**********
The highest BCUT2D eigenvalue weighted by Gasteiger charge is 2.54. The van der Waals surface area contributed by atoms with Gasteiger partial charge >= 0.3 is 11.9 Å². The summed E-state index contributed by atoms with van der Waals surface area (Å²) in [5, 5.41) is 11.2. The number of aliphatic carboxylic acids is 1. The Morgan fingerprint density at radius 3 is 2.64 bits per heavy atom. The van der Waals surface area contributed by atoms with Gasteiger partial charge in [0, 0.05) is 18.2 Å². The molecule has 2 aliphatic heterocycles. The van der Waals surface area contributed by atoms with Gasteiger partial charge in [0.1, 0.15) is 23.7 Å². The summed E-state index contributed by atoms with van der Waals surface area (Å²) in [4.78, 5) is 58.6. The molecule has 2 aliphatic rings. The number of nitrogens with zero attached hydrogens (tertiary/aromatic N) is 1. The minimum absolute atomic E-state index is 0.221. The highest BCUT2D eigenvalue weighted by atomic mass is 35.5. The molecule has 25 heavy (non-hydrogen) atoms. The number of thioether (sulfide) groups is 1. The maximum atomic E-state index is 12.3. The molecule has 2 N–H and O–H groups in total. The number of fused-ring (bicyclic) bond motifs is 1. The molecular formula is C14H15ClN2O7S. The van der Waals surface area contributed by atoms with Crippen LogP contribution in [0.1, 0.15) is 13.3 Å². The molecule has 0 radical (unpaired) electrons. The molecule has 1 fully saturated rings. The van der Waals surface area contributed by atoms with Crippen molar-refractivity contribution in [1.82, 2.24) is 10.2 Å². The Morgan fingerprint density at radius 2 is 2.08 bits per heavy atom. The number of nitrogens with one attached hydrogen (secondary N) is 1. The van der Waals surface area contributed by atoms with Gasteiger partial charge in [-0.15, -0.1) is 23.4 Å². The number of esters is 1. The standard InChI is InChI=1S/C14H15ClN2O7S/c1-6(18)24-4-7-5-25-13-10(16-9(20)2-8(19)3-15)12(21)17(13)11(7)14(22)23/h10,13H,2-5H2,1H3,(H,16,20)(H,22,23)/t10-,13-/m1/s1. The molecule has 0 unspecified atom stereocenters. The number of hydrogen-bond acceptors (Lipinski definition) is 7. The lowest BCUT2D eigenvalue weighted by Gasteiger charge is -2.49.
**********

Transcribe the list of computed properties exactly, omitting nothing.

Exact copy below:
The highest BCUT2D eigenvalue weighted by Gasteiger charge is 2.54. The van der Waals surface area contributed by atoms with Gasteiger partial charge >= 0.3 is 11.9 Å². The summed E-state index contributed by atoms with van der Waals surface area (Å²) in [5, 5.41) is 11.2. The number of aliphatic carboxylic acids is 1. The Morgan fingerprint density at radius 3 is 2.64 bits per heavy atom. The van der Waals surface area contributed by atoms with Gasteiger partial charge in [0, 0.05) is 18.2 Å². The molecule has 2 aliphatic heterocycles. The van der Waals surface area contributed by atoms with Gasteiger partial charge in [0.1, 0.15) is 23.7 Å². The summed E-state index contributed by atoms with van der Waals surface area (Å²) in [4.78, 5) is 58.6. The molecule has 2 aliphatic rings. The number of nitrogens with zero attached hydrogens (tertiary/aromatic N) is 1. The minimum absolute atomic E-state index is 0.221. The highest BCUT2D eigenvalue weighted by atomic mass is 35.5. The molecule has 25 heavy (non-hydrogen) atoms. The number of thioether (sulfide) groups is 1. The maximum atomic E-state index is 12.3. The molecule has 2 N–H and O–H groups in total. The number of fused-ring (bicyclic) bond motifs is 1. The molecular formula is C14H15ClN2O7S. The van der Waals surface area contributed by atoms with Crippen LogP contribution in [0.1, 0.15) is 13.3 Å². The molecule has 0 radical (unpaired) electrons. The molecule has 1 fully saturated rings. The van der Waals surface area contributed by atoms with Crippen molar-refractivity contribution in [1.82, 2.24) is 10.2 Å². The Morgan fingerprint density at radius 2 is 2.08 bits per heavy atom. The number of nitrogens with one attached hydrogen (secondary N) is 1. The van der Waals surface area contributed by atoms with Gasteiger partial charge in [-0.15, -0.1) is 23.4 Å². The number of esters is 1. The standard InChI is InChI=1S/C14H15ClN2O7S/c1-6(18)24-4-7-5-25-13-10(16-9(20)2-8(19)3-15)12(21)17(13)11(7)14(22)23/h10,13H,2-5H2,1H3,(H,16,20)(H,22,23)/t10-,13-/m1/s1. The molecule has 0 unspecified atom stereocenters. The number of hydrogen-bond acceptors (Lipinski definition) is 7. The lowest BCUT2D eigenvalue weighted by Gasteiger charge is -2.49.